To someone like me who always questioned the connection between the present violent Boko Haram with the Boko Haram of Mohammed Yusuf, this was welcomed news. I mean coming from a man who shares a common soil with the president, it is amazing to hear that he was pointing an accusing finger in that direction. I planned to write a column piece on that encounter, particularly this declaration by Asari Dokubo, but I couldn’t get down to it for a few weeks. Less than a month later, I received a text message from someone who was advising me to read a paid advert by some concerned Niger Delta citizens, featured in the Daily Trust of that day.
In it these concerned citizens were spitting fire on the plot by northerners to destabilise the administration of President Goodluck Jonathan through the use of insecurity. They condemned the northern elements behind the destabilisation plot and pledged their undying support for the Jonathan administration, and added that they were willing to go to any length to defend it. Among the six signatories to this advert was the clearly legible name and signature of Mujahid Asari Dokubo.
You can only imagine my confusion, but as they say in herein Nigeria, a lot of water had passed under the bridge. No one has any idea what transpired between the time Asari Dokubo absolved Boko Haram of any bloodshed and the time he became an avowed defender of Goodluck Jonathan. Today he has grown further than that. He is now the chief threatened of the North. The one who will have us know that he can cut off oil and food supplies from the Niger Delta to the North. In a recent press conference on the same state of insecurity he attributed to government one year ago, he said the North will suffer in the event of a war caused by the recent security challenges.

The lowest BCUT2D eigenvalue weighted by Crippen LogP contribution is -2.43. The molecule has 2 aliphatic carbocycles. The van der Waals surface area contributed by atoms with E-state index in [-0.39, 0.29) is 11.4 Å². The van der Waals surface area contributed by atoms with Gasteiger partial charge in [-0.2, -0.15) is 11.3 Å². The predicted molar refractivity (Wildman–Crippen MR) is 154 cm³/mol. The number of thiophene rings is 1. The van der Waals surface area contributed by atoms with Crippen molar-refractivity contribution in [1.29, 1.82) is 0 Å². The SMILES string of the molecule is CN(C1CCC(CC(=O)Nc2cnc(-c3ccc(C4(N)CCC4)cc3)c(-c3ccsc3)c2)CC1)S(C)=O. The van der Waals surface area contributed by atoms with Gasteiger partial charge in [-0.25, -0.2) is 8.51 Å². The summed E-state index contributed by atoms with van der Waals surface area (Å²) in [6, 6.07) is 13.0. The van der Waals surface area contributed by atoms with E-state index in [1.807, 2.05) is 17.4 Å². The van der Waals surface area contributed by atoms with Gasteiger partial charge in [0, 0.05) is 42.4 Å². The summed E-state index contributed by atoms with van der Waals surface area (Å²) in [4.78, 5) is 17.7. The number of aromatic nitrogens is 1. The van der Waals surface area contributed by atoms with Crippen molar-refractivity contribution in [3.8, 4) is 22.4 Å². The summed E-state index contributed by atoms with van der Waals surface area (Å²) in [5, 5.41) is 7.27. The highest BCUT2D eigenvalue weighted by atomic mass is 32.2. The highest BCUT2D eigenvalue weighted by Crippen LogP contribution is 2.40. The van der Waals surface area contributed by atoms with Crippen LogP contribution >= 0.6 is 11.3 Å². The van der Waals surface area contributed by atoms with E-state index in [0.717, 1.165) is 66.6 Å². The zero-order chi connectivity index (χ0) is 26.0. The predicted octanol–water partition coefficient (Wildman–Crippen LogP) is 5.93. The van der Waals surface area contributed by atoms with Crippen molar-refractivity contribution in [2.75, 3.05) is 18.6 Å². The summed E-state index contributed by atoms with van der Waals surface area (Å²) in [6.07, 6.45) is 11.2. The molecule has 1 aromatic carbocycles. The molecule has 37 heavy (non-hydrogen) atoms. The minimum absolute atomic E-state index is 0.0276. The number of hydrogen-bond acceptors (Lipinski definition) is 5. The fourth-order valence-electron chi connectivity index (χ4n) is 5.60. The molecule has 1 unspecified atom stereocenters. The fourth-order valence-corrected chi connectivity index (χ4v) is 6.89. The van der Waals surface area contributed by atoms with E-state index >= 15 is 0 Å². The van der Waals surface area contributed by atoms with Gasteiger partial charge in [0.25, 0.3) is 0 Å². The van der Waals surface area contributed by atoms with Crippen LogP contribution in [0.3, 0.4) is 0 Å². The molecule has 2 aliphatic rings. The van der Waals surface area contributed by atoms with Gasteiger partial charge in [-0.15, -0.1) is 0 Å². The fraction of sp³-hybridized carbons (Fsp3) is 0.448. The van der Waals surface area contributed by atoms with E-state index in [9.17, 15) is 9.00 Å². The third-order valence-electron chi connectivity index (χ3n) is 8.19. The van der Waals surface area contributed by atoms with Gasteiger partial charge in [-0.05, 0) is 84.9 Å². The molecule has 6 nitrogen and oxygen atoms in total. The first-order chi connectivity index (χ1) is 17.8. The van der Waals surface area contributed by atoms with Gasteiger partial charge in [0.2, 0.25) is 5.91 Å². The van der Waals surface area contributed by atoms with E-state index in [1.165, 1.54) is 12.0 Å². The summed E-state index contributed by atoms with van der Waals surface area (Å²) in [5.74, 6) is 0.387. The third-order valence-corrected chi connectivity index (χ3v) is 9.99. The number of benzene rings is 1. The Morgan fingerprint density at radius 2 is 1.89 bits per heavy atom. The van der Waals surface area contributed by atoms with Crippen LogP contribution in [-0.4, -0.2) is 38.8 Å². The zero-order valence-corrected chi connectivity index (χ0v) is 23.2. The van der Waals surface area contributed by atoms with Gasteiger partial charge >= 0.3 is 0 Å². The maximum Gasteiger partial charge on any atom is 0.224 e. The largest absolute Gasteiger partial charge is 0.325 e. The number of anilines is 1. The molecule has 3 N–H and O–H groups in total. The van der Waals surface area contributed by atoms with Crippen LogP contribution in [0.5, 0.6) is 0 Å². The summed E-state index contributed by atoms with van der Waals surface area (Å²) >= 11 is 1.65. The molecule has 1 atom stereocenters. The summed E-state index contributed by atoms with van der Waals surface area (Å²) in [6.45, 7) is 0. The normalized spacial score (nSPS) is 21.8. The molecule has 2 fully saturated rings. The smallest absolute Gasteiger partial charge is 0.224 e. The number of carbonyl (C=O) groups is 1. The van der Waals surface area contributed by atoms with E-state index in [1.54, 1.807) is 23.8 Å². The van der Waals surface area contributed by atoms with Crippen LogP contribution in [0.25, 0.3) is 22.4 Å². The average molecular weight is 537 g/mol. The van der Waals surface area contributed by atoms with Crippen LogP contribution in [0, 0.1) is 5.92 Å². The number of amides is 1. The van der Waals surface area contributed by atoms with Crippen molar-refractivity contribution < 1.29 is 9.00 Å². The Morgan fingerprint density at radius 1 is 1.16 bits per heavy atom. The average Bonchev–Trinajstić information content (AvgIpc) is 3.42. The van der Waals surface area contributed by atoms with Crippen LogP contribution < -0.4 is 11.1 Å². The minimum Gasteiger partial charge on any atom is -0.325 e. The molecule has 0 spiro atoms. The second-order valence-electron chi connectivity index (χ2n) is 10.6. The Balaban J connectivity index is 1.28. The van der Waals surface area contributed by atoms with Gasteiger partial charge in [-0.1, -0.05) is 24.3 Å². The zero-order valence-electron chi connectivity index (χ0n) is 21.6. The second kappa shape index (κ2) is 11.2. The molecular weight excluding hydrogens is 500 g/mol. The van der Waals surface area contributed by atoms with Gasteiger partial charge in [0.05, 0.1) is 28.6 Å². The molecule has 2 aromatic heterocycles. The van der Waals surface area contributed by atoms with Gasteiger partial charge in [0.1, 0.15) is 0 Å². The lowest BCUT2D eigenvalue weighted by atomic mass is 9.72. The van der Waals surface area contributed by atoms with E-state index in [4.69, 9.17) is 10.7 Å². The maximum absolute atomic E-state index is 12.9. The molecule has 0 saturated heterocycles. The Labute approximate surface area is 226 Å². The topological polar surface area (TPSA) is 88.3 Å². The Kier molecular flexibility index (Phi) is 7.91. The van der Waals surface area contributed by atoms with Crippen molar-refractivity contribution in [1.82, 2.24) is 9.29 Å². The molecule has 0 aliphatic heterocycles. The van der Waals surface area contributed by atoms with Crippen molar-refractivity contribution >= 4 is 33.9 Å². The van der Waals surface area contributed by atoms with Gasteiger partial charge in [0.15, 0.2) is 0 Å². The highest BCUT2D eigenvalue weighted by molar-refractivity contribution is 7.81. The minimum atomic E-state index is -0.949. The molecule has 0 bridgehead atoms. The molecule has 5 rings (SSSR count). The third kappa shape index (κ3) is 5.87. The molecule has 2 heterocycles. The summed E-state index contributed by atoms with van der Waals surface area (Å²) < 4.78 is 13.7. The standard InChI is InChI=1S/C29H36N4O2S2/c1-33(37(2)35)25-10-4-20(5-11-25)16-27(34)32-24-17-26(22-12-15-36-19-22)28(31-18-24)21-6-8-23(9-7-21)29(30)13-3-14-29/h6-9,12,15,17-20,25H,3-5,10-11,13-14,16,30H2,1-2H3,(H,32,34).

In his own words ‘The war will continue forever, if you start a war it will continue forever. We are just waiting, it is we that they are pushing. They will push us to the extent that we will tell Goodluck that you are on your own. Now we want to fight and the guns will start coming out. What will happen is unimaginable in the history of the world. I feel pained because I am a Muslim. I know the North will suffer because not only oil, we will cut them off totally from the coast. No food will go in.’
Imagine this coming from the same man who said Mohammed Yusuf was a peaceful cellmate who couldn’t kill a soul, so someone else had to be borrowing his robes to kill and maim. The least one expects from Asari Dokubo, if he was a sincere Muslim and patriot is to call for more diligence on the part of security agencies to find the actual terrorists in our midst. As someone who claims that the founders of Boko Haram were peaceful, one would expect him to call for more unity among Nigerians in order to hunt the killers among us not to fight the North and cut off our food and oil supplies. In a blatant show of ignorance of his country’s natural resources, Asari Dokubo expects to stop food from reaching us as if we had ever depended on the South for food.
Needless to say, with hypocritical, tough-talking community leaders like Mujahid Asari Dokubo, our nation needs no enemies. When they talk with both sides of their mouths or dance to the tune of whoever picks their bills, they do more harm to Nigeria than any invading army of foreigners will do.